Ms Kholeka Mtshali, a 23-year-old University of Free State Bachelor of Divinity student, puts on a hard hat and runs a business called Opulence Construction Agency. It is no surprise, then, to learn that she was raised by a contractor.
She was a finalist in the EDHE Entrepreneurship Intervarsity 2021, which held an award-giving event hosted by Entrepreneurship Development in Higher Education (EDHE) in Kempton Park, on 19 November. EDHE is a Department of Higher Education and Training (DHET) programme administered and implemented under the auspices of Universities South Africa (USAf). Her enterprise competed in the Existing Business – Tech category.
This competition, the third since its inception in 2019, had attracted 4168 entries, of which 150 met all requirements. At the regional rounds this number was whittled further down to 28 for the finals. Mtshali was among the 16 women in the top 28.
Growing up in Paulpietersburg (eDumbhade), in rural KwaZulu Natal, Mtshali (above) had watched her father eke out a living, doing construction work. “My dad was the best in the area, when it came to construction, but being in a rural area, he got few clients so he made very little money. He had no marketing strategy; all business came to him through word of mouth.”
Having watched all of that, the daughter learned a significant lot. When she went to university in t Bloemfonten, she saw that there was a need for good, experienced contractors. That became an Aha! moment for her.
“That is where the idea of my construction agency came from: a place from where contractors could be sourced and centrally vetted so that clients could be guaranteed the right calibre of service providers and be assured of a quality standard of service.”
Her agency, Opulence Construction, was thus born. It helps contractors to market and advertise their trade. She also connects individual contractors with construction companies– making sure that employment comes with further skills training on the job.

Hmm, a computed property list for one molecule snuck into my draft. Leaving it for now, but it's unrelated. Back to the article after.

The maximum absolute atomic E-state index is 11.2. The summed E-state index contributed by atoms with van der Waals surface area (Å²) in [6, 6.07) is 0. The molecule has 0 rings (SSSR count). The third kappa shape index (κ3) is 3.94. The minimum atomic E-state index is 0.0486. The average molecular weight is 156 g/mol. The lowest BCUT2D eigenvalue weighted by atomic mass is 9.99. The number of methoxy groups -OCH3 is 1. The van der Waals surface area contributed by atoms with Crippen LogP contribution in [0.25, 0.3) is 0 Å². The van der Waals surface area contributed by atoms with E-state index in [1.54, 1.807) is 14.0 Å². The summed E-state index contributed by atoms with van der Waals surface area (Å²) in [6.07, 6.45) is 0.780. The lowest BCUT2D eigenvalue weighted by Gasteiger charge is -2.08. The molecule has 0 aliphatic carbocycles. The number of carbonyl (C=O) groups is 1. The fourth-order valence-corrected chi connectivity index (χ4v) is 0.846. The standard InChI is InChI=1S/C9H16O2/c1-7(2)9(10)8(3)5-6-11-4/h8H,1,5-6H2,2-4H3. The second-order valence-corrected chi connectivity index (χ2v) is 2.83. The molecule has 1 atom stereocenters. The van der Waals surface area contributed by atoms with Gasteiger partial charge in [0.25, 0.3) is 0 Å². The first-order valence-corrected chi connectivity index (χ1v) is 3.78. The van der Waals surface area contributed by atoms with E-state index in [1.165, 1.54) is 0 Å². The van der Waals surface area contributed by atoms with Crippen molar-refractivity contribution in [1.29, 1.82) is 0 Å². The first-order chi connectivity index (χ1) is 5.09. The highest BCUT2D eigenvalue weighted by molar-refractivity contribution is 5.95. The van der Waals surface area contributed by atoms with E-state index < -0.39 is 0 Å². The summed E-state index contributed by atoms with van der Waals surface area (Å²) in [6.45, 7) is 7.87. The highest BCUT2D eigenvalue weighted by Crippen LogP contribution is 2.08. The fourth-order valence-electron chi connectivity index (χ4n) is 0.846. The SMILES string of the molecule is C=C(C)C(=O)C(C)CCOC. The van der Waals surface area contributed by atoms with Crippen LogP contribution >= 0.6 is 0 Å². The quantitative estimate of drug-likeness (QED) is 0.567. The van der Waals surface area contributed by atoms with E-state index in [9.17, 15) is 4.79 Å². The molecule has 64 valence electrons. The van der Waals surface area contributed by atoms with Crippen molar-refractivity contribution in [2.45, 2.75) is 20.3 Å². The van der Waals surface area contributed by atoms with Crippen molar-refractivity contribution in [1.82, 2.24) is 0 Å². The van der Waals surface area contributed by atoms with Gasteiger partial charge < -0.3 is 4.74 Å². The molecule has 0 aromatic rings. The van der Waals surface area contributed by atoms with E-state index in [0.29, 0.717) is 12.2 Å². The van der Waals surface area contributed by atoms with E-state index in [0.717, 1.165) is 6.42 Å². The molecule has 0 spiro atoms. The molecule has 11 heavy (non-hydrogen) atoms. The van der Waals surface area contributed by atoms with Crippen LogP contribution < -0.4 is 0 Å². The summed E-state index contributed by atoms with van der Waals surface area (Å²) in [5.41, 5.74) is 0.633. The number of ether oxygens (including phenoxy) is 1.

Mtshali says as she interacted more with individuals in the industry, she noticed that more women were working in construction, doing the same work as men but wearing protective clothing designed for men. “So, I looked at the personal protective equipment (PPE) and designed clothing specifically for women: that fits their bodies, needs – and personalities!”
Thus, her new range of PPE for women in construction was launched a few months ago. As opposed to men’s overall outfits that combine pants and top in one, she has designed women’s PPE, separating the top from the bottom, thus creating all-time convenience for the women in the hard-hat industry. She says, judging from the feedback and inquiries she has received to date, she expects this range to perform very well in the market.
How Opulence Construction Agency makes money:
- It charges for quotations.
- It takes an Agency administration fee from each project that it successfully connects a contractor to.
- It will also earn revenue from the PPE line of clothing.
Charmain Naidoo is a contract writer for Universities South Africa.